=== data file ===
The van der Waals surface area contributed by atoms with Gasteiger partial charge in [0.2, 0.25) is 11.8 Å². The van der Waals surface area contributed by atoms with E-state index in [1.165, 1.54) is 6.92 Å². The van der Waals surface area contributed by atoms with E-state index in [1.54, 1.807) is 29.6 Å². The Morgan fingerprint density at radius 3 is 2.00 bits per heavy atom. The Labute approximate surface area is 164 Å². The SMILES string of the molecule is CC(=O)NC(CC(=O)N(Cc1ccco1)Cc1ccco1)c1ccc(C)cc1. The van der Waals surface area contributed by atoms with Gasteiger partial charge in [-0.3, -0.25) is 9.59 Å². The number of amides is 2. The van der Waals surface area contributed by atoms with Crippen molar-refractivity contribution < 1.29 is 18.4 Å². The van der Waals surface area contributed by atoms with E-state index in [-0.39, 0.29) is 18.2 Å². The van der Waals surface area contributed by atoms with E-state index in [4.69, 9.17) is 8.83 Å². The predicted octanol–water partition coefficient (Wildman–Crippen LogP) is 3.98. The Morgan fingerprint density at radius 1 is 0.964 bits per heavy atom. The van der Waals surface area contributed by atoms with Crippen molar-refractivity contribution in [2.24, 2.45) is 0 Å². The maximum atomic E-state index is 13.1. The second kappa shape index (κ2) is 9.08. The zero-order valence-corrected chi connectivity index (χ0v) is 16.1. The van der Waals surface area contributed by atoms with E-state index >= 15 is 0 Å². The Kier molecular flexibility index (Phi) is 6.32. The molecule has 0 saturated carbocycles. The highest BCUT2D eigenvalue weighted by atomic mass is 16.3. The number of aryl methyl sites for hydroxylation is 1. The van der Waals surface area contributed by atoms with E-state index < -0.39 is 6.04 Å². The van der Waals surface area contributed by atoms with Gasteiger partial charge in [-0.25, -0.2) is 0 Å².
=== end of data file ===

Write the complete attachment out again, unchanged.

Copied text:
The van der Waals surface area contributed by atoms with Gasteiger partial charge in [0.2, 0.25) is 11.8 Å². The van der Waals surface area contributed by atoms with E-state index in [1.165, 1.54) is 6.92 Å². The van der Waals surface area contributed by atoms with E-state index in [1.54, 1.807) is 29.6 Å². The Morgan fingerprint density at radius 3 is 2.00 bits per heavy atom. The Labute approximate surface area is 164 Å². The SMILES string of the molecule is CC(=O)NC(CC(=O)N(Cc1ccco1)Cc1ccco1)c1ccc(C)cc1. The van der Waals surface area contributed by atoms with Gasteiger partial charge in [-0.3, -0.25) is 9.59 Å². The number of amides is 2. The van der Waals surface area contributed by atoms with Crippen molar-refractivity contribution < 1.29 is 18.4 Å². The van der Waals surface area contributed by atoms with E-state index in [-0.39, 0.29) is 18.2 Å². The van der Waals surface area contributed by atoms with E-state index in [4.69, 9.17) is 8.83 Å². The predicted octanol–water partition coefficient (Wildman–Crippen LogP) is 3.98. The Morgan fingerprint density at radius 1 is 0.964 bits per heavy atom. The van der Waals surface area contributed by atoms with Crippen molar-refractivity contribution in [2.24, 2.45) is 0 Å². The maximum atomic E-state index is 13.1. The second kappa shape index (κ2) is 9.08. The zero-order valence-corrected chi connectivity index (χ0v) is 16.1. The van der Waals surface area contributed by atoms with E-state index >= 15 is 0 Å². The Kier molecular flexibility index (Phi) is 6.32. The molecule has 0 saturated carbocycles. The highest BCUT2D eigenvalue weighted by atomic mass is 16.3. The number of aryl methyl sites for hydroxylation is 1. The van der Waals surface area contributed by atoms with E-state index < -0.39 is 6.04 Å². The van der Waals surface area contributed by atoms with Gasteiger partial charge in [-0.25, -0.2) is 0 Å².